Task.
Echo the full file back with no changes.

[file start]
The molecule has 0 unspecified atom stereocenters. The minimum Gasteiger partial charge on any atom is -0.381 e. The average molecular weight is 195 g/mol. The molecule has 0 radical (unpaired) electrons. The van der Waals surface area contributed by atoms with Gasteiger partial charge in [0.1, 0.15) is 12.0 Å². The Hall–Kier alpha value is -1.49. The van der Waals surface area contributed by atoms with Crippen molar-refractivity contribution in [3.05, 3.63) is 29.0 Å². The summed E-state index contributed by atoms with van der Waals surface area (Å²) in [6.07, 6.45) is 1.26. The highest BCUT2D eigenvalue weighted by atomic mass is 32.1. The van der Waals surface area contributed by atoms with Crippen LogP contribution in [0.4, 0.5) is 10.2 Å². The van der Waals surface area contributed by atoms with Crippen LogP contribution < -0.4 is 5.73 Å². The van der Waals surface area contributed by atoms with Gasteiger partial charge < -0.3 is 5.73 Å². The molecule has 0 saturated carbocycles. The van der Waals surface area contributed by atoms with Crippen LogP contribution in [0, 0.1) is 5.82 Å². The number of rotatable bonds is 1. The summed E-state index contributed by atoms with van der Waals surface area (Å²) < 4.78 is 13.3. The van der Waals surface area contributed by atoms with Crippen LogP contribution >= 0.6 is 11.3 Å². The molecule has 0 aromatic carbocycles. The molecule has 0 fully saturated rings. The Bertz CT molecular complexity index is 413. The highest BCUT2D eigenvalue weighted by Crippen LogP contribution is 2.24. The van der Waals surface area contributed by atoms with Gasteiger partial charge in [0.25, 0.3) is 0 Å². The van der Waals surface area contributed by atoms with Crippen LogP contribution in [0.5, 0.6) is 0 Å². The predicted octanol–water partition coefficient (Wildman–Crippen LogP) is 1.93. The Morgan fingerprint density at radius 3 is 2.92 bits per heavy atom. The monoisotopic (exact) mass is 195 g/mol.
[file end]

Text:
The molecule has 0 unspecified atom stereocenters. The minimum Gasteiger partial charge on any atom is -0.381 e. The average molecular weight is 195 g/mol. The molecule has 0 radical (unpaired) electrons. The van der Waals surface area contributed by atoms with Gasteiger partial charge in [0.1, 0.15) is 12.0 Å². The Hall–Kier alpha value is -1.49. The van der Waals surface area contributed by atoms with Crippen molar-refractivity contribution in [3.05, 3.63) is 29.0 Å². The summed E-state index contributed by atoms with van der Waals surface area (Å²) in [6.07, 6.45) is 1.26. The highest BCUT2D eigenvalue weighted by atomic mass is 32.1. The van der Waals surface area contributed by atoms with Crippen LogP contribution in [0.4, 0.5) is 10.2 Å². The van der Waals surface area contributed by atoms with Crippen LogP contribution < -0.4 is 5.73 Å². The van der Waals surface area contributed by atoms with Gasteiger partial charge < -0.3 is 5.73 Å². The molecule has 0 saturated carbocycles. The van der Waals surface area contributed by atoms with Crippen LogP contribution in [0, 0.1) is 5.82 Å². The number of rotatable bonds is 1. The summed E-state index contributed by atoms with van der Waals surface area (Å²) < 4.78 is 13.3. The van der Waals surface area contributed by atoms with Crippen LogP contribution >= 0.6 is 11.3 Å². The molecule has 0 aromatic carbocycles. The molecule has 0 fully saturated rings. The Bertz CT molecular complexity index is 413. The highest BCUT2D eigenvalue weighted by Crippen LogP contribution is 2.24. The van der Waals surface area contributed by atoms with Gasteiger partial charge in [0.25, 0.3) is 0 Å². The van der Waals surface area contributed by atoms with Crippen LogP contribution in [0.5, 0.6) is 0 Å². The predicted octanol–water partition coefficient (Wildman–Crippen LogP) is 1.93. The Morgan fingerprint density at radius 3 is 2.92 bits per heavy atom. The monoisotopic (exact) mass is 195 g/mol.